And Then There Were None Poster at CAT Theatre

Ten people are enticed into coming to an island under different pretexts, e.g. offers of employment or to enjoy a late summer holiday, or to meet with old friends. All have been complicit in the death(s) of other human beings but either escaped justice or committed an act that was not subject to legal sanction. The guests are charged with their respective "crimes" by a gramophone recording after dinner the first night and informed that they have been brought to the island to pay for their actions. They are the only people on the island, and cannot escape due to the distance from the mainland and the inclement weather, yet gradually all ten are killed in turn, in a manner that seems to parallel the ten deaths in the nursery rhyme. Nobody else seems to be left alive on the island by the apparently last death. A confession in the form of a postscript to the novel, unveils how the killings took place and who was responsible.

13th of Paris Poster at CAT Theatre

"A romantic comedy that plays fancifully with time and space while its young American hero encounters the eternal spirit of Parisian amour. Smart has interesting things to say about life and love … about the larger differences which both unite and divide us. He doesn't solve the enigma of love, of course, but he makes us feel good about love's possibility." —Pittsburgh Post-Gazette "The 13th of Paris displays Smart's unique voice and style. While most of his peers are writing about drugs, crime, and disaffected, shopping-mall-addled youth, Smart's subjects are romantic, poetic and elegantly theatrical." —Edgerton New American Play Award This was produced by CAT Theatre and ran from January 18 - February 3, 2013.

Catfish Moon Poster at CAT Theatre

The old fishing pier out on the end of Cypress Lake has just fallen under the magic of another Catfish Moon. It was the favorite hangout for three best friends when they were kids—skipping school, skinny dipping and even experiencing the mysteries of kissing girls. Now Curley, Gordon and Frog are older, and they have tasted the bitterness of life as well as the sweetness, and the pressures and problems that come with middle age have eroded the closeness between Frog and Gordon. The final straw comes when Frog discovers that Gordon is dating his ex-wife. Curley, the "big brother" of the bunch, in an attempt to recapture the friendship and settle all disputes, convinces Frog and Gordon to go on an overnight fishing trip like old times. On the pier, the weight of adulthood is lifted by laughter and their love of fishing, and the three guys discover that their friendship was never really lost. However, in the midst of catching the biggest fish of all time, life brings them back to a painful reality. The poignant resolution of the play brings Gordon and Frog to the realization that life is too precious and too short to let true friendship get away.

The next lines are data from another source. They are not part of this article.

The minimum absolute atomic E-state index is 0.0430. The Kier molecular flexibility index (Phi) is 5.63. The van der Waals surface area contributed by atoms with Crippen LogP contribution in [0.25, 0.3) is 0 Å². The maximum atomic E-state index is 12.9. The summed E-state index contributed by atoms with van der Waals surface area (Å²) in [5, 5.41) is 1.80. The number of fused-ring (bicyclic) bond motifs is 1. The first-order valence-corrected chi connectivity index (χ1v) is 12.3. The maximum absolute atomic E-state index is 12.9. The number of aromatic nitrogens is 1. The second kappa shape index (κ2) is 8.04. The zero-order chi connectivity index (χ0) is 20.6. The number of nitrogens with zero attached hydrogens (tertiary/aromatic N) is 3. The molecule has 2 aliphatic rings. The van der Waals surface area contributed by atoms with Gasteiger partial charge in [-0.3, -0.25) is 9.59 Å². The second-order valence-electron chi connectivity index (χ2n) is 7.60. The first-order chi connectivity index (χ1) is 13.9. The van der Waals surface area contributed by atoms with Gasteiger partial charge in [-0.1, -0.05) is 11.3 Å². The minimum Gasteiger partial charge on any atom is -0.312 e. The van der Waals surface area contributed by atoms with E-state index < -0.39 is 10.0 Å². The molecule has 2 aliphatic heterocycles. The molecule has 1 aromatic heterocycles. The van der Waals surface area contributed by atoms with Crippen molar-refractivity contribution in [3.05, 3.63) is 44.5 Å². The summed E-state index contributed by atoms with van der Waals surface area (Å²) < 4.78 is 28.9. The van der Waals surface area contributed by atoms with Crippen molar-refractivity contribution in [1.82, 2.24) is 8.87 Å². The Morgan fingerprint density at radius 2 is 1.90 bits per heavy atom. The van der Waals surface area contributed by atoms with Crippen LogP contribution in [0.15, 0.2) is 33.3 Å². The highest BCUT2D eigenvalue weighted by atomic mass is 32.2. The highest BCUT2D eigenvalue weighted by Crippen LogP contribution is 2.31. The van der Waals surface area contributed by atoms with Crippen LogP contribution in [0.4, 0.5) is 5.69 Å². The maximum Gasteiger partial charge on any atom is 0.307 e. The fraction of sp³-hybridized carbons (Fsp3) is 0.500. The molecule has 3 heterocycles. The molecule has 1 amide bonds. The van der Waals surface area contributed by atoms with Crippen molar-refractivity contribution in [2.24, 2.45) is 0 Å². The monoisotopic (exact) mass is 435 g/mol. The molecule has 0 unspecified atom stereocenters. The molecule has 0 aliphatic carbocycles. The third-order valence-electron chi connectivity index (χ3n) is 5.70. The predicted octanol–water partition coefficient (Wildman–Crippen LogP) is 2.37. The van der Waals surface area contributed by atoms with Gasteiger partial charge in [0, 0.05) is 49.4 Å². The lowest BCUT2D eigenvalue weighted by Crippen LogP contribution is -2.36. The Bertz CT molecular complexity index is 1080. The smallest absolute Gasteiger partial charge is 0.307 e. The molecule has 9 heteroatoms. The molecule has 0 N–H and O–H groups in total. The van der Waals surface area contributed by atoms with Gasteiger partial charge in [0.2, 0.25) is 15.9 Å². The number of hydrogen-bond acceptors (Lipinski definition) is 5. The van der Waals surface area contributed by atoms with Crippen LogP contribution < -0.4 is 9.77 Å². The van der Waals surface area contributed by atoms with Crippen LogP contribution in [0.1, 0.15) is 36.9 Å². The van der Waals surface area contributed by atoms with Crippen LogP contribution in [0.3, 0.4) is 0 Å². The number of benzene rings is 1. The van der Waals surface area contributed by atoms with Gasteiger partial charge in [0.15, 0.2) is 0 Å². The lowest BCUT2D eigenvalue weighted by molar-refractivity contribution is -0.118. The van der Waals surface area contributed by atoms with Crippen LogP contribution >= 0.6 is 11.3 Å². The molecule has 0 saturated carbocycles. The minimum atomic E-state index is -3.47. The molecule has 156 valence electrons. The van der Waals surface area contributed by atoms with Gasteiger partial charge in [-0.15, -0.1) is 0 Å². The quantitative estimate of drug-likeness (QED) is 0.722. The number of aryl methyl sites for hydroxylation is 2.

Catfish Moon played at CAT Theatre from May 18 through June 3, 2012.

The Children's Hour Poster at CAT Theatre

The Children's Hour is a 1934 stage play written by Lillian Hellman. It is a drama set in an all-girls boarding school run by two women, Karen Wright and Martha Dobie. An angry student, Mary Tilford, runs away from the school and to avoid being sent back she tells her grandmother that the two headmistresses are having a lesbian affair. The accusation proceeds to destroy the women's careers, relationships and lives.

This production played at CAT Theatre from March 23 through April 7, 2012.

Almighty Bob Poster at CAT Theatre

Cunningly written by Tom Mula, Almighty Bob follows 84-year-old Bob through his first week at Providence Nursing Home. But good old Bob isn’t the average client, and soon begins performing contemporary Biblical miracles, such as turning his fish-sandwich lunch into hundreds of fish sandwiches. Through Bob’s interactions with his daughter Karen, his doctor Wally, and his nurse (who is supposedly also a fallen angel) Colleen, we learn his unique secret: He claims to be God.